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M. Bianchi et al., "Tactile slip and hand displacement: Bending hand motion with tactile illusions," 2017 IEEE World Haptics Conference (WHC), Munich, 2017, pp. 96-100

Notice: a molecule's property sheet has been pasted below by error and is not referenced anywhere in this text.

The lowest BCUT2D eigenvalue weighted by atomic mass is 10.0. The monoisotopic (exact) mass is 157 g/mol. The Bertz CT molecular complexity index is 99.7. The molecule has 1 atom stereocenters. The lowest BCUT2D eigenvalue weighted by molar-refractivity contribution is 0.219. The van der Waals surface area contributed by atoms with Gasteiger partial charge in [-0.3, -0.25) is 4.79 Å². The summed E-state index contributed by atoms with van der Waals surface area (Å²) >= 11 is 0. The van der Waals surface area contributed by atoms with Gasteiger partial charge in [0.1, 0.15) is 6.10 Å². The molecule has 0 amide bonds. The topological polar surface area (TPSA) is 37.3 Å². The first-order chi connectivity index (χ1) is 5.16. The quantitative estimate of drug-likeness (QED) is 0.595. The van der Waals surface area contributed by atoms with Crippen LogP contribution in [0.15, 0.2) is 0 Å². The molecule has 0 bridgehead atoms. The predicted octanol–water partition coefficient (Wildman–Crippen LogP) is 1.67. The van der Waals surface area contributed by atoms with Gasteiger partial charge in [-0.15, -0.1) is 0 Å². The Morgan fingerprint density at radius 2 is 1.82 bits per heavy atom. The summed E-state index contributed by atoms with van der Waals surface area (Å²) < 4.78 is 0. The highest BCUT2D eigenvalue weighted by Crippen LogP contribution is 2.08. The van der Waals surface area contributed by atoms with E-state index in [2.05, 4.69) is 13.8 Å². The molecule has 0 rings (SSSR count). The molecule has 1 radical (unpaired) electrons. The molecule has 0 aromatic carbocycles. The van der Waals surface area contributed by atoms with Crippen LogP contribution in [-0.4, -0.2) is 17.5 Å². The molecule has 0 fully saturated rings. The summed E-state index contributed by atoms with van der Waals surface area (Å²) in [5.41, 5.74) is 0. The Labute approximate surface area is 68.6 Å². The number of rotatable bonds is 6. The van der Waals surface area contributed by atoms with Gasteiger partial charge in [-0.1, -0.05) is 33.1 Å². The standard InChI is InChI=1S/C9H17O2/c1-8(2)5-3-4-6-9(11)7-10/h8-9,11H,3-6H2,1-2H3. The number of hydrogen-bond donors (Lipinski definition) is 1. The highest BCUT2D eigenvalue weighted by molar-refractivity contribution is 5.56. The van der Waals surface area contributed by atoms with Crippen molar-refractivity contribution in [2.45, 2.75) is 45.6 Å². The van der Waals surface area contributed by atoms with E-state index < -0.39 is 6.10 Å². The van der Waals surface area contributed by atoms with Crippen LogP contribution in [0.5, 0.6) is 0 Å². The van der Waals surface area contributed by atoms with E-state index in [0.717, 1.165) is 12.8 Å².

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Touch provides an important cue to perceive the physical properties of the external objects. Recent studies showed that tactile sensation also contributes to our sense of hand position and displacement in perceptual tasks. In this study, we tested the hypothesis that, sliding our hand over a stationary surface, tactile motion may provide a feedback for guiding hand trajectory. We asked participants to touch a plate having parallel ridges at different orientations and to perform a self-paced, straight movement of the hand. In our daily-life experience, tactile slip motion is equal and opposite to hand motion. Here, we used a well-established perceptual illusion to dissociate, in a controlled manner, the two motion estimates. According to previous studies, this stimulus produces a bias in the perceived direction of tactile motion, predicted by tactile flow model. We showed a systematic deviation in the movement of the hand towards a direction opposite to the one predicted by tactile flow, supporting the hypothesis that touch contributes to motor control of the hand. We suggested a model where the perceived hand motion is equal to a weighted sum of the estimate from classical proprioceptive cues (e.g., from musculoskeletal system) and the estimate from tactile slip.